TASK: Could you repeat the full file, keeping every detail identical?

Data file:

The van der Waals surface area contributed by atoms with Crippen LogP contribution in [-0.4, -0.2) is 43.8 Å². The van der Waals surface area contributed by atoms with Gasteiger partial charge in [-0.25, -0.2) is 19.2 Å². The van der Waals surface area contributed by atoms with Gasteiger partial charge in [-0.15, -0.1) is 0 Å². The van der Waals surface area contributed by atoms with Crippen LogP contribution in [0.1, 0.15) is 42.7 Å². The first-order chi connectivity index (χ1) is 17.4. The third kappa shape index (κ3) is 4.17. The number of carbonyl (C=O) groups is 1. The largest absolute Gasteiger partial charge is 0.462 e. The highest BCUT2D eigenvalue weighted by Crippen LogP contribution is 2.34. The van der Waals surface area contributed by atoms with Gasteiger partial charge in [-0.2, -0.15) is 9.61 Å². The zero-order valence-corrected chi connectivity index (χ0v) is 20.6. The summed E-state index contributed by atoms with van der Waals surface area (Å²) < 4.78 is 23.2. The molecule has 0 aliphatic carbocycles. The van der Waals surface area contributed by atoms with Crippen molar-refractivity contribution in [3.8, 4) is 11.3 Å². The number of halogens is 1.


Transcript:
The van der Waals surface area contributed by atoms with Crippen LogP contribution in [-0.4, -0.2) is 43.8 Å². The van der Waals surface area contributed by atoms with Gasteiger partial charge in [-0.25, -0.2) is 19.2 Å². The van der Waals surface area contributed by atoms with Gasteiger partial charge in [-0.15, -0.1) is 0 Å². The van der Waals surface area contributed by atoms with Crippen LogP contribution in [0.1, 0.15) is 42.7 Å². The first-order chi connectivity index (χ1) is 17.4. The third kappa shape index (κ3) is 4.17. The number of carbonyl (C=O) groups is 1. The largest absolute Gasteiger partial charge is 0.462 e. The highest BCUT2D eigenvalue weighted by Crippen LogP contribution is 2.34. The van der Waals surface area contributed by atoms with Gasteiger partial charge in [-0.2, -0.15) is 9.61 Å². The zero-order valence-corrected chi connectivity index (χ0v) is 20.6. The summed E-state index contributed by atoms with van der Waals surface area (Å²) < 4.78 is 23.2. The molecule has 0 aliphatic carbocycles. The van der Waals surface area contributed by atoms with Crippen molar-refractivity contribution in [3.8, 4) is 11.3 Å². The number of halogens is 1.